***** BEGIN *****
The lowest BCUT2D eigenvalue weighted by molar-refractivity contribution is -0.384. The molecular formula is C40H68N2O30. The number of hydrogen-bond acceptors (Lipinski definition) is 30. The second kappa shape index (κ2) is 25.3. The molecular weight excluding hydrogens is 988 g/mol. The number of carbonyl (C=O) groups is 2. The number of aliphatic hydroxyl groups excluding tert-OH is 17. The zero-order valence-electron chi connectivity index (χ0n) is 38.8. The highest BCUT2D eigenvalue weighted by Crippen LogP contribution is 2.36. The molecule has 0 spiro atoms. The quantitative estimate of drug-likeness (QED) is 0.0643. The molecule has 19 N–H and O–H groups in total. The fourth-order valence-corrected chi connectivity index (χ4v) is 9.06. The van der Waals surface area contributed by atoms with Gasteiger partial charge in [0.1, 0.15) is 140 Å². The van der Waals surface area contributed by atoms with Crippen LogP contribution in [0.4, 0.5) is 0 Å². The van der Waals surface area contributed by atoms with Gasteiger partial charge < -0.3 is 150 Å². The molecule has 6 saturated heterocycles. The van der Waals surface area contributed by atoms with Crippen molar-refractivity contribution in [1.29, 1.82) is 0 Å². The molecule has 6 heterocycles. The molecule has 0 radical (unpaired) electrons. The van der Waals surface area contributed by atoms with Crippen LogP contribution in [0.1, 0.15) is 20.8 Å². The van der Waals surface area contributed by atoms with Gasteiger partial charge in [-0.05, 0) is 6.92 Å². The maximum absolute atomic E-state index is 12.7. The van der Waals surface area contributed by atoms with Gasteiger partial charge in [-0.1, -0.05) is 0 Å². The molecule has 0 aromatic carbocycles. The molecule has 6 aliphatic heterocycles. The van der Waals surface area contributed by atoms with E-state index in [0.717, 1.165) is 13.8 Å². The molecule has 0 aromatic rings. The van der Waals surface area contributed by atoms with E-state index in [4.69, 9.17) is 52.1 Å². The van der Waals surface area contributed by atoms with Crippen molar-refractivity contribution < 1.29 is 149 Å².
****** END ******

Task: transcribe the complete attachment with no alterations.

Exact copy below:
The lowest BCUT2D eigenvalue weighted by molar-refractivity contribution is -0.384. The molecular formula is C40H68N2O30. The number of hydrogen-bond acceptors (Lipinski definition) is 30. The second kappa shape index (κ2) is 25.3. The molecular weight excluding hydrogens is 988 g/mol. The number of carbonyl (C=O) groups is 2. The number of aliphatic hydroxyl groups excluding tert-OH is 17. The zero-order valence-electron chi connectivity index (χ0n) is 38.8. The highest BCUT2D eigenvalue weighted by Crippen LogP contribution is 2.36. The molecule has 0 spiro atoms. The quantitative estimate of drug-likeness (QED) is 0.0643. The molecule has 19 N–H and O–H groups in total. The fourth-order valence-corrected chi connectivity index (χ4v) is 9.06. The van der Waals surface area contributed by atoms with Gasteiger partial charge in [0.1, 0.15) is 140 Å². The van der Waals surface area contributed by atoms with Crippen LogP contribution in [0.4, 0.5) is 0 Å². The van der Waals surface area contributed by atoms with Gasteiger partial charge < -0.3 is 150 Å². The molecule has 6 saturated heterocycles. The van der Waals surface area contributed by atoms with Crippen molar-refractivity contribution in [1.29, 1.82) is 0 Å². The molecule has 6 heterocycles. The molecule has 0 radical (unpaired) electrons. The van der Waals surface area contributed by atoms with Crippen LogP contribution in [0.1, 0.15) is 20.8 Å². The van der Waals surface area contributed by atoms with Gasteiger partial charge in [-0.05, 0) is 6.92 Å². The maximum absolute atomic E-state index is 12.7. The van der Waals surface area contributed by atoms with Gasteiger partial charge in [-0.1, -0.05) is 0 Å². The molecule has 0 aromatic carbocycles. The molecule has 6 aliphatic heterocycles. The van der Waals surface area contributed by atoms with E-state index in [0.717, 1.165) is 13.8 Å². The molecule has 0 aromatic rings. The van der Waals surface area contributed by atoms with E-state index in [4.69, 9.17) is 52.1 Å². The van der Waals surface area contributed by atoms with Crippen molar-refractivity contribution < 1.29 is 149 Å².